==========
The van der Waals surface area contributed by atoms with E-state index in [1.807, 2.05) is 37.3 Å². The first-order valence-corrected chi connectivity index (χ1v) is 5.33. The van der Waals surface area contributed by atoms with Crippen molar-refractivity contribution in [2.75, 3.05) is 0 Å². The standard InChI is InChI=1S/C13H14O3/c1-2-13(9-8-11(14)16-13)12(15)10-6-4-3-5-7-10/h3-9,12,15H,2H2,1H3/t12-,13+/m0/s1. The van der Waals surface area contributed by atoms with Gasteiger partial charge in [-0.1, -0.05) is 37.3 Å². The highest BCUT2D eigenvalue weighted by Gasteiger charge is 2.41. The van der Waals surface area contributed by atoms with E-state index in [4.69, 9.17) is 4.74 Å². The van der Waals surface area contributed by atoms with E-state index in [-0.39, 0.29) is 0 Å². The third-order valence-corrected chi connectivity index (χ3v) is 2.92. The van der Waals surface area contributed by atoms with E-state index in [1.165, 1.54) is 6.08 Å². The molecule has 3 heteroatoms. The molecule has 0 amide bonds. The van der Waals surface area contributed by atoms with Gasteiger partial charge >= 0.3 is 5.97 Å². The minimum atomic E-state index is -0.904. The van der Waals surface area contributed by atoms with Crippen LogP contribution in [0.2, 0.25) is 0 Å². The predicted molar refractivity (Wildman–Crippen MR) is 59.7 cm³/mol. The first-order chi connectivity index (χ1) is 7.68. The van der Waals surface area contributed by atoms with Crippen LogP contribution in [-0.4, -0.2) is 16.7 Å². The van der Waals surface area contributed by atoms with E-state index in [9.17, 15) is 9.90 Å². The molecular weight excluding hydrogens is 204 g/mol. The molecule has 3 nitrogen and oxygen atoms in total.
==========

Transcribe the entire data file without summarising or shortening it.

The van der Waals surface area contributed by atoms with E-state index in [1.807, 2.05) is 37.3 Å². The first-order valence-corrected chi connectivity index (χ1v) is 5.33. The van der Waals surface area contributed by atoms with Crippen molar-refractivity contribution in [2.75, 3.05) is 0 Å². The standard InChI is InChI=1S/C13H14O3/c1-2-13(9-8-11(14)16-13)12(15)10-6-4-3-5-7-10/h3-9,12,15H,2H2,1H3/t12-,13+/m0/s1. The van der Waals surface area contributed by atoms with Gasteiger partial charge in [-0.1, -0.05) is 37.3 Å². The highest BCUT2D eigenvalue weighted by Gasteiger charge is 2.41. The van der Waals surface area contributed by atoms with E-state index in [4.69, 9.17) is 4.74 Å². The van der Waals surface area contributed by atoms with E-state index in [-0.39, 0.29) is 0 Å². The third-order valence-corrected chi connectivity index (χ3v) is 2.92. The van der Waals surface area contributed by atoms with E-state index in [1.165, 1.54) is 6.08 Å². The molecule has 3 heteroatoms. The molecule has 0 amide bonds. The van der Waals surface area contributed by atoms with Gasteiger partial charge >= 0.3 is 5.97 Å². The minimum atomic E-state index is -0.904. The van der Waals surface area contributed by atoms with Crippen LogP contribution in [0.2, 0.25) is 0 Å². The predicted molar refractivity (Wildman–Crippen MR) is 59.7 cm³/mol. The first-order chi connectivity index (χ1) is 7.68. The van der Waals surface area contributed by atoms with Crippen LogP contribution in [-0.4, -0.2) is 16.7 Å². The van der Waals surface area contributed by atoms with E-state index in [9.17, 15) is 9.90 Å². The molecular weight excluding hydrogens is 204 g/mol. The molecule has 3 nitrogen and oxygen atoms in total.